Meet Alexia Hudson-Ward, MIT Libraries News

by | May 28, 2021 | 0 comments

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By Brigham Fay on May 6, 2021 in All news

A Q&A with the Libraries’ new associate director for Research and Learning

Alexia Hudson-Ward

In October, the Libraries welcomed Alexia Hudson-Ward as the new associate director for Research and Learning. Previously the Azariah Smith Root Director of Libraries at Oberlin College, Hudson-Ward provides strategic leadership for the community-facing service portfolio of the Libraries. She recently talked to Bibliotech about the MIT Libraries’ vision, working through a pandemic, what “mind and hand” can mean for libraries.

Can you talk about some of the aspects of the Libraries vision that you find most compelling?

So much of what we are doing to operationalize the vision is super compelling, specifically, looking at our vision and mission in the era of COVID-19. I think we will emerge from the COVID crisis as fundamentally different people and as a fundamentally different library. One of the many reasons why I was thrilled to join the MIT Libraries at this time in history is that there is no better place in the world, in my mind, to deal with the big issues that we are confronting in relation to this global health crisis. COVID has brought with it different dimensions to how we think about locations, our ever-evolving service model, the exciting elements around the Hayden Library renovation, and defining community more broadly than we did prior to the crisis. All of this connects perfectly to things that I’m deeply committed to, along with a real focus on equity, diversity, inclusion, and social justice (EDISJ). It’s been wonderful to hear and learn that there is such a deep commitment to EDISJ throughout the entire Libraries. It’s been refreshing to know that everyone’s thinking about it outside the traditional corridors that these conversations take us through. Folks are having conversations around neurodiversity, we are thinking about the ways in which the future of work and AI will align within our organizational structure, and we have a commitment to dealing with disinformation as a diversity topic. There are so many pieces to this important pie, and it’s delightful to hear people thinking about it in a multidimensional way.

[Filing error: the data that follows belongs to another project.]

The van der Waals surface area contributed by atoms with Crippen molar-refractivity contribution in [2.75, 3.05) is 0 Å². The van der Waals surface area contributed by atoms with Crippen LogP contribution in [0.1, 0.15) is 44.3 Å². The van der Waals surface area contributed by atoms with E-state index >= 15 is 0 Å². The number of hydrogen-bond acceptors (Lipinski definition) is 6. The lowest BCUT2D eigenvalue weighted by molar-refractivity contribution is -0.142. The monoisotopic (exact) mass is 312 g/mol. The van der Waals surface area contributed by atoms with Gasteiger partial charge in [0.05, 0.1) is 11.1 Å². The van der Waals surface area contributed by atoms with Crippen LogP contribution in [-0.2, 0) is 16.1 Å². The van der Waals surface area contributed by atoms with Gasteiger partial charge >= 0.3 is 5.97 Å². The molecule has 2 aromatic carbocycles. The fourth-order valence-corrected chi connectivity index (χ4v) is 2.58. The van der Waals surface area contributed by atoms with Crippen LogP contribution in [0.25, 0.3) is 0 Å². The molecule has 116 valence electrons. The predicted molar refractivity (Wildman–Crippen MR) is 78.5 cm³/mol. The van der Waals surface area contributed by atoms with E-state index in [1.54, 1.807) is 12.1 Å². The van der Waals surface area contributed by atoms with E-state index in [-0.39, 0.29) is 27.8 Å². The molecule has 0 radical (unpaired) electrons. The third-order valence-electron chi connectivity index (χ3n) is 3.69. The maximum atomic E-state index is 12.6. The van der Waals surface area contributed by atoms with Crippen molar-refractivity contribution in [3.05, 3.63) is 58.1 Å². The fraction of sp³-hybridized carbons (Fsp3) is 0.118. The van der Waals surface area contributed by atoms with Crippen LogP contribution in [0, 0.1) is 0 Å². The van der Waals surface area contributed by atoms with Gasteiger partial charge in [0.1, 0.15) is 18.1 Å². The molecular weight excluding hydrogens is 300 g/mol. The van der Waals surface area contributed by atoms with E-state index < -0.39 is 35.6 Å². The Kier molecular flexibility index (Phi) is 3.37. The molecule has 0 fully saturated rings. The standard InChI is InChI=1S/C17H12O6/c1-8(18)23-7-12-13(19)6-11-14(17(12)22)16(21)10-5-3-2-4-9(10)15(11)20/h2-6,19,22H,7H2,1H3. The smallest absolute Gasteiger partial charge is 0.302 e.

It’s hard enough starting a new job; you’ve had to do it in the midst of a pandemic. What do you think we can take forward from this experience post-COVID?

Without a doubt, we have all these convergent crises happening in the U.S., and those crises led to my coming to the MIT Libraries. It’s been fraught with challenges, but it’s also been really delightful. Individuals in and outside the Libraries have gone above and beyond to make me feel welcome. That has been heartwarming, and that’s some of what I see continuing post-COVID. I also see our ability to be agile as an organization continuing; activities, processes, procedures, and dialogues that would usually take an exceptional amount of time are getting done more quickly. When I look at the great work that has happened with the on-campus services restart, the Hayden renovation, and its service design—staff pulled all those activities together and integrated me as if I had been here all along. We understand now that we can quickly organize, deploy, and get done the things that are central to the mission and the vision of the Libraries in a far more rapid pace than prior to the pandemic.

You’ve talked about your interest in “balancing a computational future and haptic traditions” in libraries. What does that mean to you?

I was very attracted to the motto of the Institute, “mind and hand,” and I think about the ways in which libraries have always represented that. After all, at one time in history, the book was considered new technology. One of the things I’ve learned in my career is that you can balance a computational present and future with a connection to the haptic. There is a lot of interesting dialogue, from a neurodiversity standpoint, around the differences between reading material electronically versus in print. We can have different types of learning labs that allow for creativity by mind and by hand. For me, that’s a way to wed our “digital first” vision with the ways in which we know people learn by touch, and the MIT Libraries is the best place to explore those dimensions.

You shared that you’re a Formula 1 racing fan. Have you found any fellow fans on the Libraries staff, and what are some of your other passions?

Yes! When I said that, people started popping up on Slack, like “did you see that race this weekend?” I had no idea we had so many race enthusiasts within the Libraries! I also have a passion for eating and cooking; having Slack channels dedicated to these topics has been fun and has helped to foster community for me as I come on board remotely.

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